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Barristers strike a blow for justice, but who spins the best horsemeat yarns?

Your Expert Witness blog logoThe Government's 'reforms' to the legal aid system have turned their focus to the criminal law, and have been met with a little more fight than the civil system has so far shown. In the North of the country the moves have been met with an unprecedented strike by barristers, more than 400 of whom, it is claimed, stayed away from court on 22 April.

The focus of Monday's action appeared to be Manchester (are barristers the new Peterloo Martyrs?), where over 100 solicitors joined their colleagues for part of a meeting. One Manchester solicitor told the Law Society Gazette that four prison vans had left the Crown Court in convoy at lunchtime.

The action was in response to a number of changes, seen by lawyers as restricting access to justice in addition as capping their fees. One such is the allocation of counsel by the court system, described by Robin Murray as Stalinist. He quotes Winston Churchill, who wrote: "The mood and temper of the public in regard to the treatment of crime and criminals is one of the most unfailing tests of the civilisation of any country."

Last Updated on Friday, 03 May 2013 14:28


All the furore around legal aid leaves the victims unheard – and penniless

Your Expert Witness blog logoOn 1 April the Jackson reforms to legal aid kicked in. On news broadcast and in the press, mingled in with the reports of the implementation of the bedroom tax were items on the loss of legal aid for a range of cases, including welfare, family and housing claims.

What most reports didn't mention was that aid is also being withdrawn for almost all clinical negligence cases: those for which compensation is most crucial to the physical well-being of the victim.

To its credit BBC Wales did address the issue on its website on Friday, with an interview with the father of little Kate Pierce. Sadly, Kate died while on holiday last month, aged just seven. When she was nine months old she contracted pneumococcal meningitis, which was missed at the time by the doctors at the hospital she attended.

Last Updated on Tuesday, 09 April 2013 15:18


If you don’t like ‘em, kick ‘em out: if only it were that simple

Your Expert Witness blog logoThe judge has delivered his verdict in the action brought by personal injury lawyers to halt the Government's move to limit costs in RTA 'portal' cases. During the hearing it was alleged the Cabinet Office had been in communication with the Association of British Insurers to engineer what could be said to have amounted to a stitch-up prior to any consultations taking place with the public or the lawyerly fraternity. The judge, Lord Justice Elias, dismissed the action on the basis that no matter how unfair you may think government actions are, the place to overturn them is at the ballot box.

That reasoning infuriated correspondents to the Law Society Gazette's Comments section, most of whom were of the view that trying to defend lawyers' fees to the electorate may not prove particularly fruitful. There was one dissenting voice from the clamour for a march on Parliament, pointing out that to a great extent the 'industry' had brought it all on itself – "Did you really think hiring a bunch of paralegals and charging upwards of £200 an hour for firing off a few poorly worded template letters was going to last forever?" – but most were howling with outrage.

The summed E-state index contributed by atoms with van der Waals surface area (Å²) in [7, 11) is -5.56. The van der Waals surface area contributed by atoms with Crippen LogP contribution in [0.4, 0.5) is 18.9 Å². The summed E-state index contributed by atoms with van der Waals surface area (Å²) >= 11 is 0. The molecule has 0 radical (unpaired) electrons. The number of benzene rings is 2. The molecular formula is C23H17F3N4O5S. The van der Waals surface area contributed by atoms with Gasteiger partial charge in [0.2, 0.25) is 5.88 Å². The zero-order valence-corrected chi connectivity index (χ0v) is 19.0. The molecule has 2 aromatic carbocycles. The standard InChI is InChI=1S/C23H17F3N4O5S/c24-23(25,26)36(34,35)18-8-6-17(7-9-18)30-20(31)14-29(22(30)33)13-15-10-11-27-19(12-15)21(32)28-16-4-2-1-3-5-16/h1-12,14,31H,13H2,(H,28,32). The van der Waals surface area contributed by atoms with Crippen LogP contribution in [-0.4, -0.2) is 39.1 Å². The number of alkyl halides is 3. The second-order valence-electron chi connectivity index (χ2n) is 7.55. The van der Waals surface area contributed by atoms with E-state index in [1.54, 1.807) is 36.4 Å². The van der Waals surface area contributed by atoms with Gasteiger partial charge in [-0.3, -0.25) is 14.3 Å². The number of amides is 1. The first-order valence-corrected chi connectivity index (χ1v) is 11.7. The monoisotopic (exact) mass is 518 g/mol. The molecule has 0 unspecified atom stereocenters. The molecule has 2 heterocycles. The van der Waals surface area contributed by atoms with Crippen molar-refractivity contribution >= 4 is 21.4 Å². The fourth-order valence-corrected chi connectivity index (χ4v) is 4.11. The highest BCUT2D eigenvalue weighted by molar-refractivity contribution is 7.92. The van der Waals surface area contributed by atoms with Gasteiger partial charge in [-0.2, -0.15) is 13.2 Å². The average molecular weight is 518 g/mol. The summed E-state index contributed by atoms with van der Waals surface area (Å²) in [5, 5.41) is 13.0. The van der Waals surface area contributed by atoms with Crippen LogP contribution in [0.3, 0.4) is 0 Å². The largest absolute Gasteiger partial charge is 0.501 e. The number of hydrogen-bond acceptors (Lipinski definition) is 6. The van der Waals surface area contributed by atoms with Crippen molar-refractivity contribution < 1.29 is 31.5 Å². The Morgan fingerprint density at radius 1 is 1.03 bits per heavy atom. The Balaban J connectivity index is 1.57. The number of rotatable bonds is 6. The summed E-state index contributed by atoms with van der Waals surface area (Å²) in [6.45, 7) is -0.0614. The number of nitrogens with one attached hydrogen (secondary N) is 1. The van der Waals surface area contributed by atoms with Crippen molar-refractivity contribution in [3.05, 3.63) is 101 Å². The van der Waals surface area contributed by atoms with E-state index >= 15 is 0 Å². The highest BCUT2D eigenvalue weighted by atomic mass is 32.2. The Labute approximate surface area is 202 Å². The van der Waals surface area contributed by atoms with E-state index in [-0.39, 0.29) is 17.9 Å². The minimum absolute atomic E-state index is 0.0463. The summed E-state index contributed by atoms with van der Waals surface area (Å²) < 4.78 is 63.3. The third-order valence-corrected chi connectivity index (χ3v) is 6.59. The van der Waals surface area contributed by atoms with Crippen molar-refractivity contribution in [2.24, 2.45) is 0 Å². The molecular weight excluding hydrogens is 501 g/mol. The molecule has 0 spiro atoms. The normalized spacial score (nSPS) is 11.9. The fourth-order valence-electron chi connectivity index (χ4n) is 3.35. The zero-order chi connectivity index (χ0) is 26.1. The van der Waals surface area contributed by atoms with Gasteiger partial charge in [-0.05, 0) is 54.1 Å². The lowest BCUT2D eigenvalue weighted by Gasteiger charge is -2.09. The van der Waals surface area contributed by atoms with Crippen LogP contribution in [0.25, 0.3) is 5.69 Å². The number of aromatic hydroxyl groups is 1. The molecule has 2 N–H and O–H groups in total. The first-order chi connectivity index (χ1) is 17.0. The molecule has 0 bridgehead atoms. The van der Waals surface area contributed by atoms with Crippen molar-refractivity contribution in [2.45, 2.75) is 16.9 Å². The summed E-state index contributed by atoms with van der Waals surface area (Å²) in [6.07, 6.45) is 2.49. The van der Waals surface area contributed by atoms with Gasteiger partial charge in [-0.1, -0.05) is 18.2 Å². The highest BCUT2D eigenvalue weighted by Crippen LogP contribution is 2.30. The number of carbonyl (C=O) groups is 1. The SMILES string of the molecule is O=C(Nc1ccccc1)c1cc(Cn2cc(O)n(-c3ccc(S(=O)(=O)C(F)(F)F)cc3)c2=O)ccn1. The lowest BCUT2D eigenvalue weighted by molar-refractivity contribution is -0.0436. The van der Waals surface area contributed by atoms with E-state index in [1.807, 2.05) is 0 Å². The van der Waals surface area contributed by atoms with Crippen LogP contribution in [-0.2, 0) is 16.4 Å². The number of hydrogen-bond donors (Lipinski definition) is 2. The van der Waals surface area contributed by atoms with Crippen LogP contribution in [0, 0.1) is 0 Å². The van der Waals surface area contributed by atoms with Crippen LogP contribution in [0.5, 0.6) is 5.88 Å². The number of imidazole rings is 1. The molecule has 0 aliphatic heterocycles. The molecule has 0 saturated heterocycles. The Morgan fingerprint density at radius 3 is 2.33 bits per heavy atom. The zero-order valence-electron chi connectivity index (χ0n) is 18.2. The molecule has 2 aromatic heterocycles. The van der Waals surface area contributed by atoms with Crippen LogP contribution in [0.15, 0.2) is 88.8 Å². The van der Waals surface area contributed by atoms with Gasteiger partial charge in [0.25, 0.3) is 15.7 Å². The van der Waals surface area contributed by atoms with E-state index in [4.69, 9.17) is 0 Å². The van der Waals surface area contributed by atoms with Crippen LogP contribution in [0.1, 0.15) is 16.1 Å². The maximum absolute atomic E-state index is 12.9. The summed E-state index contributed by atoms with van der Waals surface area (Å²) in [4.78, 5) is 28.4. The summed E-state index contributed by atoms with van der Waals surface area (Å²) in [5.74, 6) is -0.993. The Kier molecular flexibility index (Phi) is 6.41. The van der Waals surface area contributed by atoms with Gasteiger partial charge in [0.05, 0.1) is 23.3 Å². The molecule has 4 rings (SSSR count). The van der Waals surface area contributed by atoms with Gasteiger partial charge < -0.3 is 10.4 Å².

Last Updated on Tuesday, 09 April 2013 15:19


Who do you trust with writing your will? Maybe an insurance company; they’ll see you right.

Your Expert Witness blog logo“At the moment, unregulated individuals are charged with distributing considerable sums of money. It is becoming more difficult to assist consumers to identify reputable service providers.”

Furthermore, new recommendations, if implemented, will: “…require regulators to develop proportionate and targeted approaches to supervising providers by identifying and targeting risks and taking swift enforcement action if things go wrong.”

The subject of those two statements, by Law Society president Lucy Scott-Moncrieff and the Legal Services Board respectively, is not the European processed food industry – although it could well be – but the recommendation by the LSB to recommend to the Lord Chancellor that the writing of wills should become a ‘reserved activity’. The recommendations follow a two-year investigation by the LSB and, if accepted by the Lord Chancellor, will not come into force until 2015. Speed, apparently, was not of the essence.

Last Updated on Tuesday, 19 February 2013 17:45


So who pays what price for what?

Your Expert Witness blog logoHeroes of the week have to be that brave band of relatives of the 'victims' of the Mid Staffs scandal, who are metaphorically camped outside the Department of Health waiting for someone to take responsibility for the disaster. They have the knives out for NHS commissioning boss Sir David Nicholson, and the chief executive of the Royal College of Nursing, Dr Peter Carter. Both are sitting fast and vowing to ride out the storm.

Carter is in the dock for allegedly failing to support whistleblowers, despite the best efforts of experts from all areas of the legal fraternity to encourage a system of protecting those who raise the alarm. Sir David apparently has the confidence of the other Dave, so watch this space.

The health service union Unite does not share Dave's confidence: it has joined the chorus calling for his resignation.

Last Updated on Tuesday, 19 February 2013 17:48